It is with a heavy heart that we contemplate the final 345-page tome of the Federal Parliamentary inquiry into the Juukan Gorge tragedy.
We do so with a heavy heart because no matter how well-intentioned the report is or how strongly it calls for new laws and reforms, fresh starts and a way forward – politics always gets in the way.
So today, we take a different path forward.
You can call it pragmatism or realpolitik. But, we recognise the new federal laws as what they are. We recognise that they attempt to warrant an assurance of no more systemic dispossession of First Nations cultural heritage. But they will fall short.
This will never be politically achievable under either Liberal or Labor governments.
With hearts heavy, we look elsewhere. We have to look to the next best option, and it is found in an unlikely place.
Currently, Liberal Senator Dean Smith is arguing that the Commonwealth could set standards and assist the States to develop and adopt best practice around transparency, information sharing, stakeholder engagement and regulatory improvement in their heritage laws.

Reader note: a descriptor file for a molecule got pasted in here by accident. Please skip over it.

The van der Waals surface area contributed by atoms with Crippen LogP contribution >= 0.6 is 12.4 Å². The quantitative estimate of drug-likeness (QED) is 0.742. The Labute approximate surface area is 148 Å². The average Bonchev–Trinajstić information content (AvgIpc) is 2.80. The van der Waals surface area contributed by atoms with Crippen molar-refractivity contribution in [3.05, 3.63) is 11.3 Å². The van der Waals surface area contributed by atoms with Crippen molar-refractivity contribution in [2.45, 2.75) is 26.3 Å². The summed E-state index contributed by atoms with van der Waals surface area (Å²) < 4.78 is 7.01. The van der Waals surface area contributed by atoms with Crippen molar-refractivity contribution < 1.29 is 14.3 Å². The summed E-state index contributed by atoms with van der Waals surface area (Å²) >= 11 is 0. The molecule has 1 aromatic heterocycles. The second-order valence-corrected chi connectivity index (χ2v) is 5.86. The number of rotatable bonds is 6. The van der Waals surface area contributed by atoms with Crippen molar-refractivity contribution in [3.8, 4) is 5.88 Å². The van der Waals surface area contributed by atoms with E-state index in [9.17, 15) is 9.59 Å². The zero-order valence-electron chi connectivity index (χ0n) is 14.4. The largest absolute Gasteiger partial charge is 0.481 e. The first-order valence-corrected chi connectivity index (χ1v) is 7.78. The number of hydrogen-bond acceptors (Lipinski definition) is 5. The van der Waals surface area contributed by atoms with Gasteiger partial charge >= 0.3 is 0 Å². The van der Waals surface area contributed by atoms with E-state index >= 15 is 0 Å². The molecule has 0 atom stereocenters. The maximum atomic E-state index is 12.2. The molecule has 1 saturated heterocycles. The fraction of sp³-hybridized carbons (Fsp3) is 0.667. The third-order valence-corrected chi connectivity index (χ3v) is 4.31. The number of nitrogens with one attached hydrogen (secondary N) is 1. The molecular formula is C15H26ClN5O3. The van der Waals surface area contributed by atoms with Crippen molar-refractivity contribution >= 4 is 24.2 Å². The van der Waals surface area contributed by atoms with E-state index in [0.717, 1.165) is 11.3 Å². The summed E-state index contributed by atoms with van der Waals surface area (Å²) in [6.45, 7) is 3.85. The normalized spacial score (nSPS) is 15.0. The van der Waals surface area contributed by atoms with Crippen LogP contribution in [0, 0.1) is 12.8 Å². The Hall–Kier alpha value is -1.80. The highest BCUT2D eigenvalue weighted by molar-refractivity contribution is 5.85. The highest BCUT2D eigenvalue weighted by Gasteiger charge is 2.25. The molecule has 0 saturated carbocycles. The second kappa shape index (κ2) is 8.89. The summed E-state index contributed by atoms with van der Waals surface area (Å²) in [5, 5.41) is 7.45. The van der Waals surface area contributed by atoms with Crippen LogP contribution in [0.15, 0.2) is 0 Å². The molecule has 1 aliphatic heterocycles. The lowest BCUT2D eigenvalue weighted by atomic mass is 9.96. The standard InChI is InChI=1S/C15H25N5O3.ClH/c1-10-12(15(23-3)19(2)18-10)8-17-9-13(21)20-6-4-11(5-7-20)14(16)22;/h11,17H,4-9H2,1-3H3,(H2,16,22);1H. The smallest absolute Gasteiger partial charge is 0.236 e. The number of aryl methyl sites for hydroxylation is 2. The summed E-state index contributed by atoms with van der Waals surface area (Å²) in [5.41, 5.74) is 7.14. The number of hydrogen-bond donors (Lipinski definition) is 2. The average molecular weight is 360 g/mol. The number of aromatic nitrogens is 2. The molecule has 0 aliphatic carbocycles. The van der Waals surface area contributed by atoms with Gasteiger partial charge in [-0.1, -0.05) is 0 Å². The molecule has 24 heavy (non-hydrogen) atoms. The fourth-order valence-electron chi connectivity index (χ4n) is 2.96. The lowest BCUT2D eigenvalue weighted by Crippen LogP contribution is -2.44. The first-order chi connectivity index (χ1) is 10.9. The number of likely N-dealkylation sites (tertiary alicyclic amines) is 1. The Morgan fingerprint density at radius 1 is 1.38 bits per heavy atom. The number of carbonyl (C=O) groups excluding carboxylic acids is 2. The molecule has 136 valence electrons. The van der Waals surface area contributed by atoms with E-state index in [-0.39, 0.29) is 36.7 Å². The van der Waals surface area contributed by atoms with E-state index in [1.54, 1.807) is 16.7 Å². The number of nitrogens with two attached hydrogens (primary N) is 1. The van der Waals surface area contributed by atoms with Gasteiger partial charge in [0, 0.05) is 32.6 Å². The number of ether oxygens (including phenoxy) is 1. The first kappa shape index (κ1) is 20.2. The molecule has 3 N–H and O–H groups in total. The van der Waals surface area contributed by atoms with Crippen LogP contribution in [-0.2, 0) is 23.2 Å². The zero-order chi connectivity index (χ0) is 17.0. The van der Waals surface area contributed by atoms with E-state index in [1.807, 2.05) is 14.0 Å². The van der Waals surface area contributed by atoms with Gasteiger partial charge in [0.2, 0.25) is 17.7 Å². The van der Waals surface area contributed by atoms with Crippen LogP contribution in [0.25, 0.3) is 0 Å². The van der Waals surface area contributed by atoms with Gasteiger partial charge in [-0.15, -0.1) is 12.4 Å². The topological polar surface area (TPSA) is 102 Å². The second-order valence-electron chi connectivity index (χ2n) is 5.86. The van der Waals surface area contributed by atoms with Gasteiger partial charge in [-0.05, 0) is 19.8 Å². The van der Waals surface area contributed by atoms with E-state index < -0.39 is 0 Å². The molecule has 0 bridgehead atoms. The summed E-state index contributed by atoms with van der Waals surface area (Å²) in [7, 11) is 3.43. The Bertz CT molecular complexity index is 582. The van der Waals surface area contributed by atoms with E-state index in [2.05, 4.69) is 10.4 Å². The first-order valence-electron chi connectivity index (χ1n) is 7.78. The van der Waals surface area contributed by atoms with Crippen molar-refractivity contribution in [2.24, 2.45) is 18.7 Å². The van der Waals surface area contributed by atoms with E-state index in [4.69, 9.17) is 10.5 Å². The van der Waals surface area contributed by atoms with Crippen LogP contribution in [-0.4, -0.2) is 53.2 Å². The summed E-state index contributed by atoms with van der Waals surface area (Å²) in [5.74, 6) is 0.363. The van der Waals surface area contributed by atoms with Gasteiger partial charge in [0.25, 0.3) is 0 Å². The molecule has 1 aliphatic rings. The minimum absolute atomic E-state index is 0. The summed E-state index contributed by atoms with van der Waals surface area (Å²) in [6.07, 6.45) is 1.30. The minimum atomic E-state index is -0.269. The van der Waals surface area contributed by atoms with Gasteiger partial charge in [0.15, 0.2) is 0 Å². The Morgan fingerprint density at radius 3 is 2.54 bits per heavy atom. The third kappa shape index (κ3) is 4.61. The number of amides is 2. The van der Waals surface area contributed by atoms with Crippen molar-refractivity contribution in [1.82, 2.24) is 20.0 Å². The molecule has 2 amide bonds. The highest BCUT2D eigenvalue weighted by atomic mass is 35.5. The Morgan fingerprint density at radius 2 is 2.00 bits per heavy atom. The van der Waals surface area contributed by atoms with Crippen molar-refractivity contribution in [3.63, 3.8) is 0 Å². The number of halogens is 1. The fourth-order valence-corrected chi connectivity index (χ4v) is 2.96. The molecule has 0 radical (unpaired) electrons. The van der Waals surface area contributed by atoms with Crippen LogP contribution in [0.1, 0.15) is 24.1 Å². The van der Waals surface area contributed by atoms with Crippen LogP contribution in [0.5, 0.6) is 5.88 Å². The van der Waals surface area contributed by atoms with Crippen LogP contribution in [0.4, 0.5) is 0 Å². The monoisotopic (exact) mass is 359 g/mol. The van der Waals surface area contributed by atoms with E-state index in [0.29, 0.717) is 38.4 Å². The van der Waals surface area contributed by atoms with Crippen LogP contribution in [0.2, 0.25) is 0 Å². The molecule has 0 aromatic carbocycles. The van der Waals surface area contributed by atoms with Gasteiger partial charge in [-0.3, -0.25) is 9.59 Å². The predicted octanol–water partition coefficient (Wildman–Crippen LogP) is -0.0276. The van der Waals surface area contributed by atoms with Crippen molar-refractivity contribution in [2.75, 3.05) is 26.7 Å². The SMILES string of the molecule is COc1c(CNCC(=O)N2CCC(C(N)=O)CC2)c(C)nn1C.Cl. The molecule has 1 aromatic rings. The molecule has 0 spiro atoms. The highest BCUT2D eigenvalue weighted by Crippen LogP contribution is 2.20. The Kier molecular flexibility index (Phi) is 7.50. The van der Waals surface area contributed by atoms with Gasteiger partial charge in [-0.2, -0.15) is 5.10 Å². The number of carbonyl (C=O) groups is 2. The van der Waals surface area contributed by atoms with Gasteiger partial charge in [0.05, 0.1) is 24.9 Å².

This could work in much the same way as has been mooted with environmental law and would require bilateral agreements between State and Federal Governments.
If this idea were to develop into a framework that had real teeth, it could hold State Governments to account.
State Governments such as McGowan’s, where the current draft heritage laws look unlikely to meet a national standard as outlined through the Juukan Gorge inquiry.
Senator Smith calls for the fast-tracking significant cultural heritage sites registrations to the National Heritage List across the country.
Anyone can nominate a place with outstanding value for inclusion on the list for the Australian Heritage Council to assess and makes recommendations to the Minister for the Environment.
For Senator Smith’s proposed compromise to work, it would need significant Federal funding to both increase the capacity and speed of the process and to fund Aboriginal corporations to make applications.
The Minister for Environment should not be the sole decision maker and the process should be overseen by First Nations representatives.
With a Federal election just around the corner, one must note that Senator Smith holds our full attention.
If the Senator can bring the Prime Minister and his Indigenous Affairs Minister to the table on these two ideas, he may be the Liberal Party’s only chance to showcase any interest they still hold on real Reconciliation.
By The National Indigenous Times Board